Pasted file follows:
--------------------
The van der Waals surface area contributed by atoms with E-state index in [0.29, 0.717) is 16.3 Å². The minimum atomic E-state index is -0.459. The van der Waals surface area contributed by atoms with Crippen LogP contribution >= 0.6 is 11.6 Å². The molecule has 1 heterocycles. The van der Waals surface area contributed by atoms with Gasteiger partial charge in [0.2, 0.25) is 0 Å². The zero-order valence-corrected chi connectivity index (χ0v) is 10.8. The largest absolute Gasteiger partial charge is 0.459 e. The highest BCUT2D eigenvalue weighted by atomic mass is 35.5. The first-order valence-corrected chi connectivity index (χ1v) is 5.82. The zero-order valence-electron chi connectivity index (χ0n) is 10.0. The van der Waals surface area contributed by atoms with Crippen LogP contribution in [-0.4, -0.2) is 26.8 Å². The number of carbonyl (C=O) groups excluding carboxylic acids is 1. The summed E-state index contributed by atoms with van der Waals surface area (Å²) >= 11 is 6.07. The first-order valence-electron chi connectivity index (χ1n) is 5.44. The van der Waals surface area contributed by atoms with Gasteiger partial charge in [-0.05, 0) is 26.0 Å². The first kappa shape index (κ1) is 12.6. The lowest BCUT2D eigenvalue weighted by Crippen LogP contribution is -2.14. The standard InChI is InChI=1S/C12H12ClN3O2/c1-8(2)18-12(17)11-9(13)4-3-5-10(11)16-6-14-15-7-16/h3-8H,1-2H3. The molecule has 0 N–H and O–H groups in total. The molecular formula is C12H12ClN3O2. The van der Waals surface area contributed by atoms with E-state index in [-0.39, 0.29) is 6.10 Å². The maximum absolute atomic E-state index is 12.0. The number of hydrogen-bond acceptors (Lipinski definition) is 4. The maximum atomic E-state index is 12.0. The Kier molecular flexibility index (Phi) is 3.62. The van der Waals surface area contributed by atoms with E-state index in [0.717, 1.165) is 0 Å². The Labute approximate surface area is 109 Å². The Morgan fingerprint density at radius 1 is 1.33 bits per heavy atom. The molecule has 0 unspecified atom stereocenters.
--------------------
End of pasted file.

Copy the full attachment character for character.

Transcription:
The van der Waals surface area contributed by atoms with E-state index in [0.29, 0.717) is 16.3 Å². The minimum atomic E-state index is -0.459. The van der Waals surface area contributed by atoms with Crippen LogP contribution >= 0.6 is 11.6 Å². The molecule has 1 heterocycles. The van der Waals surface area contributed by atoms with Gasteiger partial charge in [0.2, 0.25) is 0 Å². The zero-order valence-corrected chi connectivity index (χ0v) is 10.8. The largest absolute Gasteiger partial charge is 0.459 e. The highest BCUT2D eigenvalue weighted by atomic mass is 35.5. The first-order valence-corrected chi connectivity index (χ1v) is 5.82. The zero-order valence-electron chi connectivity index (χ0n) is 10.0. The van der Waals surface area contributed by atoms with Crippen LogP contribution in [-0.4, -0.2) is 26.8 Å². The number of carbonyl (C=O) groups excluding carboxylic acids is 1. The summed E-state index contributed by atoms with van der Waals surface area (Å²) >= 11 is 6.07. The first-order valence-electron chi connectivity index (χ1n) is 5.44. The van der Waals surface area contributed by atoms with Gasteiger partial charge in [-0.05, 0) is 26.0 Å². The first kappa shape index (κ1) is 12.6. The lowest BCUT2D eigenvalue weighted by Crippen LogP contribution is -2.14. The standard InChI is InChI=1S/C12H12ClN3O2/c1-8(2)18-12(17)11-9(13)4-3-5-10(11)16-6-14-15-7-16/h3-8H,1-2H3. The molecule has 0 N–H and O–H groups in total. The molecular formula is C12H12ClN3O2. The van der Waals surface area contributed by atoms with E-state index in [-0.39, 0.29) is 6.10 Å². The maximum absolute atomic E-state index is 12.0. The number of hydrogen-bond acceptors (Lipinski definition) is 4. The maximum atomic E-state index is 12.0. The Kier molecular flexibility index (Phi) is 3.62. The van der Waals surface area contributed by atoms with E-state index in [0.717, 1.165) is 0 Å². The Labute approximate surface area is 109 Å². The Morgan fingerprint density at radius 1 is 1.33 bits per heavy atom. The molecule has 0 unspecified atom stereocenters.